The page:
Understanding the link between mesothelioma and asbestos means going back more than 150 years to the era surrounding the Industrial Revolution, during which, industries began incorporating the mineral asbestos into heavy manufacturing usage. Thousands of consumer products were built from asbestos, including textiles, as well as automotive and other mechanical parts. But no industry utilized asbestos more than construction—it could routinely be found in flooring, siding, insulation and more.
The popularity of asbestos as a building material stemmed from its two most coveted properties: strength and resilience—in particular, fire retardation and heat resistance. Particularly during the great war-eras of the first half of the 20th century, a tremendous need grew for construction components that could withstand combat. Both the U.S. military and private businesses with which it contracted became key players in the exponential growth of the asbestos business.
Mesothelioma became linked in the U.S. by the 1920s, when doctors began to note the direct connection between a rapid increase in usage of the naturally occurring element and a sudden rise in cases of a rare and particularly aggressive cancer, which had been practically unseen before the latter part of the previous century.
Mesothelioma from asbestos contact and exposure is a particularly tragic illness that has claimed the lives of thousands of unsuspecting workers—including many veterans of the U.S. Navy.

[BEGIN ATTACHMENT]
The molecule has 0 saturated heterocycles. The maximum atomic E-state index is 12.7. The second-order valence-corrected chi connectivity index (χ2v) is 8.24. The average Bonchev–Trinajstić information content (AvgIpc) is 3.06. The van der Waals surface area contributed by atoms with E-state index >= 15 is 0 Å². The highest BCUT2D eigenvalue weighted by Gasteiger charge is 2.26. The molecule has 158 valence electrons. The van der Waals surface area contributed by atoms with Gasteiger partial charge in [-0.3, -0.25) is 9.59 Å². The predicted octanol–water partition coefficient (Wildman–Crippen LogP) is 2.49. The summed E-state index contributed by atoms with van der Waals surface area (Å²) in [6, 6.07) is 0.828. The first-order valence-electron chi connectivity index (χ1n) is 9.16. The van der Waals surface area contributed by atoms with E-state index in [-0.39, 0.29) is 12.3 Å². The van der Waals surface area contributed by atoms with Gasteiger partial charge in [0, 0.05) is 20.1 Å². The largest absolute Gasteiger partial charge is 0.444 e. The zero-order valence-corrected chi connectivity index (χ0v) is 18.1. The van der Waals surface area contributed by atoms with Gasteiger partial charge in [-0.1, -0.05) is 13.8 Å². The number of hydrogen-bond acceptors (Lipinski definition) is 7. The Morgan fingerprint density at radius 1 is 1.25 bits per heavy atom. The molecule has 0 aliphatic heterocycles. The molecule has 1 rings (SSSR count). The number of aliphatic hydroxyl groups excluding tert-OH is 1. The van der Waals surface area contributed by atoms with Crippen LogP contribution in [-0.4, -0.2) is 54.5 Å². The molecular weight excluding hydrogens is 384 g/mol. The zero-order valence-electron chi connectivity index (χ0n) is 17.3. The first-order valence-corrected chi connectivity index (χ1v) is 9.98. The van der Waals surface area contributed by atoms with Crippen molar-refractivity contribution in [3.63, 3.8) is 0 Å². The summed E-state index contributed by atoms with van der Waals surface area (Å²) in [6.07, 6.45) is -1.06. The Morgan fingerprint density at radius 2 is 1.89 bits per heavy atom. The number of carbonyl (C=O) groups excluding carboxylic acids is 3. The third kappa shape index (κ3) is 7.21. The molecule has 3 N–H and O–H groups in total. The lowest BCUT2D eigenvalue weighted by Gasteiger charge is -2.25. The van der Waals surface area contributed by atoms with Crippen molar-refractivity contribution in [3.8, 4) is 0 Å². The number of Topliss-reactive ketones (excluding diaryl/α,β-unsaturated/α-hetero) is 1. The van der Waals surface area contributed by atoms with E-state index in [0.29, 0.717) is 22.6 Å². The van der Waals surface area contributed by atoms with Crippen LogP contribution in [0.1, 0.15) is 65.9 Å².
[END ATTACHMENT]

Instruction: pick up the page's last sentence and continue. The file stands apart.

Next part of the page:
Its stage was set when exposed individuals inhaled or ingested tiny asbestos fibers that had become separated and airborne after asbestos-containing product were damaged and broken apart. Those microscopic particles ultimately became lodged in the protective lining—called the mesothelium—of vital organs like the heart, lungs and stomach.
Those particles, over time, caused enough damage and scarring to lead to tumor development and then mesothelioma cancer—all over a period of 10 to 50 years or more. And thus, mesothelioma from asbestos is formed and usually lies undiagnosed until the very late stages of the illness.
Though evidence of that mesothelioma asbestos linkage was presented to manufacturers and installers of the deadly mineral’s many products, those warnings failed to be heeded and use of asbestos continued to grow into the 1970s. At that point, two government agencies—the Environmental Protection Agency (EPA) and the Occupational Health and Safety Administration (OHSA) got involved, cautioning the public and regulating industry usage.
Once the long-term effects of asbestos exposure became well-known in the public domain, its use fell rapidly out of favor, and today anyone working with or removing asbestos products is protected by stringent safety regulations and the inclusion of required HAZMAT suits.
As such, it is unlikely that we will continue to see frequent cases of mesothelioma from asbestos contact routinely arise in today’s age. Still, the long latency period of the illness makes it almost certain that cases stemming from past exposure will continue to be newly diagnosed for many years to come.